- Gallaty: Yeah. I want to tell you about two men, Sigmund Freud and C. S. Lewis. Sigmund Freud actually was raised in a family with a devout Jewish father. He was born in 1856, and he even had a Catholic nanny as a child, that would take him to church. He even had a love for the Lord, they said, at a young age. But something happened in the life of Sigmund Freud. His father had to file bankruptcy. So, instead of going to church and learning about God, he was forced to go into the world and make money for the family. Well, he would go on to college and in the 1870s he heard about Darwinism and started to read the writings of Darwin, and turned from a casual following of the Lord to a full-blown atheist. And that’s where he found himself. One quote from him that I found shows where he was at the time of the writing. He said, “Religion may altogether be disregarded. Its doctrines carry with them the stamp of the times in which they were originated, the ignorant childhood days of this human race.”
- You see, what Freud did is, he believed that humans could create their own future, their own structure, and they shouldn’t rely on religion to do that. Well, he would do that. In the 1930s, he took his life in his own hands. He injected himself with a lethal dose of morphine and he committed suicide.
- On the other hand, a man named C.S. Lewis had sort of a love for the Lord as a young boy. At the age of ten, he even prayed for his mother’s healing. His mother was in the hospital, sick. But he turned his back on God when God didn’t answer that prayer. What’s coincidental is that 42 years later, Freud began to influence C. S. Lewis. He began to read some of his writings and even went to study psychology in school, in college. But something happened to C. S. Lewis. Someone gave him a copy of a New Testament of the Bible in Greek. And he began to read it in Greek, and he began to be influenced by men like J. R. R. Tolkien and Barfield. And he began to turn to the Lord.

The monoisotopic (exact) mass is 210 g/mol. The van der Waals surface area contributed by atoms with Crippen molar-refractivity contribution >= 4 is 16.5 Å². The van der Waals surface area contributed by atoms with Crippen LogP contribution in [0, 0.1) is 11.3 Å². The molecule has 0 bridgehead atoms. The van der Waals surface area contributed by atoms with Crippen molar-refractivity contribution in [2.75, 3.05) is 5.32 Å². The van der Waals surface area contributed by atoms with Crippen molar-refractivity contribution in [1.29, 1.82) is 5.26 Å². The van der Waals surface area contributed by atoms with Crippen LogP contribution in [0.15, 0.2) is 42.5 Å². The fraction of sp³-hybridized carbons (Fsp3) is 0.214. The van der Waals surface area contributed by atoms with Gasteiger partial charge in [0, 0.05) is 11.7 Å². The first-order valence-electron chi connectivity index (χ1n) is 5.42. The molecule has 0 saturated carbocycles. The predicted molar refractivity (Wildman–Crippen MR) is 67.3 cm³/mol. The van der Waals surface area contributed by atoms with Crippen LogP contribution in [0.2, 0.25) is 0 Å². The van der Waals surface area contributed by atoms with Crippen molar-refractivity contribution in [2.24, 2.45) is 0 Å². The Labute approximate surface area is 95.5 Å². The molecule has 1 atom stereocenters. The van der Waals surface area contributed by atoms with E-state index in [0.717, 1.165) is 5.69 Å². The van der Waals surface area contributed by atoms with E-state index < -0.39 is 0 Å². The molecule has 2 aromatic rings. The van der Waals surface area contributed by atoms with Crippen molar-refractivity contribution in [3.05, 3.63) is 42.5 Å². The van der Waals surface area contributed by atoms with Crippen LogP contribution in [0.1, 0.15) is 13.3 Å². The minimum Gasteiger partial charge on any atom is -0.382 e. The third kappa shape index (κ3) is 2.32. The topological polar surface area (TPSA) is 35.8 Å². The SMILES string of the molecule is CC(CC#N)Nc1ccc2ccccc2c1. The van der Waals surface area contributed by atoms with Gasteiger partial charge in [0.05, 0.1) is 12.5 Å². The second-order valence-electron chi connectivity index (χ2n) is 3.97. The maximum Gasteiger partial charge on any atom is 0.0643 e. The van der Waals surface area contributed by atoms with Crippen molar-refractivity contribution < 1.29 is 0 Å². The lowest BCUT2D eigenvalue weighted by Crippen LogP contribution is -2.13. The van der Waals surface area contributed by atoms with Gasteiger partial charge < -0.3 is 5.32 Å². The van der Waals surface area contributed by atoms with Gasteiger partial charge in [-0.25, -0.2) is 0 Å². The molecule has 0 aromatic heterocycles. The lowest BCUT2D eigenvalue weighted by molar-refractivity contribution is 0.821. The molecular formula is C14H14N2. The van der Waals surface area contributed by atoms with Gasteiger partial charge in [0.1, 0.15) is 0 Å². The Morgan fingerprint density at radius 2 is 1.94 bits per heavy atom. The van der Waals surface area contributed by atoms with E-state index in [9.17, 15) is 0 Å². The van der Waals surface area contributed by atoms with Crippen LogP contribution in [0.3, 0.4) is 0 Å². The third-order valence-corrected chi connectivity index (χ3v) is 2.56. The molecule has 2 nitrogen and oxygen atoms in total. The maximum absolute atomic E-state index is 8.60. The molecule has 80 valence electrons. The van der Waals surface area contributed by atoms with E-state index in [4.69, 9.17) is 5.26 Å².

- He made a profession of faith to God. God radically changed his life, and then he would go on (Lewis) to do a fifteen-minute broadcast around the country. People fell in love with this broadcast. And what he would do is, he would take issues of faith and religion and he would explain them to people. Well, this began to be so exciting and so popular, they put it into a book that we have today, called Mere Christianity. Now, many people know Lewis because he’s written a lot of books. He wrote The Four Loves; he wrote A Grief Observed; or a popular one is The Chronicles of Narnia.
- What’s interesting about these two stories is this, John. One man actually started with the Lord and with the Word and turned away. And then another man had a casual belief in God, turned his back on the Lord, but at the end of his life came back to Christ. Two men, two paths, two destinies, two outcomes. And so the question is, where are we going to wind up?
- You know, I just want to say a word of encouragement to the one who’s watching, who maybe followed the Lord one time and has strayed away from God now. Maybe they had a relationship with God and had grown calloused to the church or maybe grown numb to the commands of Christ. And I would just encourage them by saying, you can start today. “How do I do that, Robby?” You start with what you know. You start with the commands of God. You start with the Word of God. You know, a lot of people say, “I wish I knew what God was telling me to do.” Well, you already know. He’s already given it to us in His Word. And so we can be encouraged today to know that we can start with what we already know and we can do what we know.
- Ankerberg: Alright. Next week, we’re going to continue this. And we’re going to continue with the promise in the Great Commission, that Jesus says when you obey Him, and you start to live out the Great Commission and you go and you teach and you make disciples of folks, the fact is He gives this promise: “Lo, I am with you always, even to the end of the earth.” Alright? And we’re going to talk about all the great promises that are in that one promise, alright? And we’ll talk about it next week. So stick with us.